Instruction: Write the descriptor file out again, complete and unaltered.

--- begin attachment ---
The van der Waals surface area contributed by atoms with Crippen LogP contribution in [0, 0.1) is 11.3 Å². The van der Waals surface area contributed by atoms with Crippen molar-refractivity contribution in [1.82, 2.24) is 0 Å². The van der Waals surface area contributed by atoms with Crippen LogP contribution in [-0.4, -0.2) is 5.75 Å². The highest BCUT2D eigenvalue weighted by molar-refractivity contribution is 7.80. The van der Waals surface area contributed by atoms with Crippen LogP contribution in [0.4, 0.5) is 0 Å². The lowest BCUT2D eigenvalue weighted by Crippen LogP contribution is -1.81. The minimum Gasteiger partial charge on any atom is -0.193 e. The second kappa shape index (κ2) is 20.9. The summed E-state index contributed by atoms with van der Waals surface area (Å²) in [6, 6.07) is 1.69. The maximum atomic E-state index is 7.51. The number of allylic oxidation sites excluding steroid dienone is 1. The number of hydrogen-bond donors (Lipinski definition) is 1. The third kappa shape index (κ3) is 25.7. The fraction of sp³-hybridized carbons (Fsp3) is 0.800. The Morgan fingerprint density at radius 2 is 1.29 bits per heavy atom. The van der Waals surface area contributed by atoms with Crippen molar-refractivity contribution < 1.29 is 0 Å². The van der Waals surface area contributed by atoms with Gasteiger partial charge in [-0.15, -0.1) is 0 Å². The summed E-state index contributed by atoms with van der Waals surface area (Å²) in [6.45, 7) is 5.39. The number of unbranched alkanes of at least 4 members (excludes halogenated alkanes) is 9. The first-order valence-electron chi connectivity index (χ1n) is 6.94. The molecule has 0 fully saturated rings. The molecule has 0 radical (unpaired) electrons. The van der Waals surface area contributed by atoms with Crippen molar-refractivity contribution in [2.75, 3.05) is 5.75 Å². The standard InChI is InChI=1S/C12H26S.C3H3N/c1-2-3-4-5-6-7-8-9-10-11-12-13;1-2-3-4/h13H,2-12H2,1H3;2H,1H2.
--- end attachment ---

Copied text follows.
The van der Waals surface area contributed by atoms with Crippen LogP contribution in [0, 0.1) is 11.3 Å². The van der Waals surface area contributed by atoms with Crippen molar-refractivity contribution in [1.82, 2.24) is 0 Å². The van der Waals surface area contributed by atoms with Crippen LogP contribution in [-0.4, -0.2) is 5.75 Å². The highest BCUT2D eigenvalue weighted by molar-refractivity contribution is 7.80. The van der Waals surface area contributed by atoms with Crippen LogP contribution in [0.4, 0.5) is 0 Å². The lowest BCUT2D eigenvalue weighted by Crippen LogP contribution is -1.81. The minimum Gasteiger partial charge on any atom is -0.193 e. The second kappa shape index (κ2) is 20.9. The summed E-state index contributed by atoms with van der Waals surface area (Å²) in [6, 6.07) is 1.69. The maximum atomic E-state index is 7.51. The number of allylic oxidation sites excluding steroid dienone is 1. The number of hydrogen-bond donors (Lipinski definition) is 1. The third kappa shape index (κ3) is 25.7. The fraction of sp³-hybridized carbons (Fsp3) is 0.800. The Morgan fingerprint density at radius 2 is 1.29 bits per heavy atom. The van der Waals surface area contributed by atoms with Crippen molar-refractivity contribution < 1.29 is 0 Å². The van der Waals surface area contributed by atoms with Gasteiger partial charge in [-0.15, -0.1) is 0 Å². The summed E-state index contributed by atoms with van der Waals surface area (Å²) in [6.45, 7) is 5.39. The number of unbranched alkanes of at least 4 members (excludes halogenated alkanes) is 9. The first-order valence-electron chi connectivity index (χ1n) is 6.94. The molecule has 0 fully saturated rings. The molecule has 0 radical (unpaired) electrons. The van der Waals surface area contributed by atoms with Crippen molar-refractivity contribution in [2.75, 3.05) is 5.75 Å². The standard InChI is InChI=1S/C12H26S.C3H3N/c1-2-3-4-5-6-7-8-9-10-11-12-13;1-2-3-4/h13H,2-12H2,1H3;2H,1H2.